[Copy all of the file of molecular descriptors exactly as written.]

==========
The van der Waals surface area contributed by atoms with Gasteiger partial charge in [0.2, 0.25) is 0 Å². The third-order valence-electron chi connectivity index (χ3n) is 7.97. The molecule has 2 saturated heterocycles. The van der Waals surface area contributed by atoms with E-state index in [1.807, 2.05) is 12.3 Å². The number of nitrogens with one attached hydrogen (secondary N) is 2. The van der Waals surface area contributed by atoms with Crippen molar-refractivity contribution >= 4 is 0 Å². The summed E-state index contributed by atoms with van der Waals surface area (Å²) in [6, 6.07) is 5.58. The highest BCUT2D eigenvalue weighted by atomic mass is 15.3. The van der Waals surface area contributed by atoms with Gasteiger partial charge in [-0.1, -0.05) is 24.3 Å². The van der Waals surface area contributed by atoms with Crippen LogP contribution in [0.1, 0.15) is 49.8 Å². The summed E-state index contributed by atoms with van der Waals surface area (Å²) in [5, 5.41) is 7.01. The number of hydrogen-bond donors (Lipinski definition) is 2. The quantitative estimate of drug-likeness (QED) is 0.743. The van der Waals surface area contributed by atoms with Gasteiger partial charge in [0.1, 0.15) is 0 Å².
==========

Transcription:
The van der Waals surface area contributed by atoms with Gasteiger partial charge in [0.2, 0.25) is 0 Å². The third-order valence-electron chi connectivity index (χ3n) is 7.97. The molecule has 2 saturated heterocycles. The van der Waals surface area contributed by atoms with E-state index in [1.807, 2.05) is 12.3 Å². The number of nitrogens with one attached hydrogen (secondary N) is 2. The van der Waals surface area contributed by atoms with Crippen molar-refractivity contribution >= 4 is 0 Å². The summed E-state index contributed by atoms with van der Waals surface area (Å²) in [6, 6.07) is 5.58. The highest BCUT2D eigenvalue weighted by atomic mass is 15.3. The van der Waals surface area contributed by atoms with Gasteiger partial charge in [-0.1, -0.05) is 24.3 Å². The van der Waals surface area contributed by atoms with Crippen LogP contribution in [0.1, 0.15) is 49.8 Å². The summed E-state index contributed by atoms with van der Waals surface area (Å²) in [5, 5.41) is 7.01. The number of hydrogen-bond donors (Lipinski definition) is 2. The quantitative estimate of drug-likeness (QED) is 0.743. The van der Waals surface area contributed by atoms with Gasteiger partial charge in [0.1, 0.15) is 0 Å².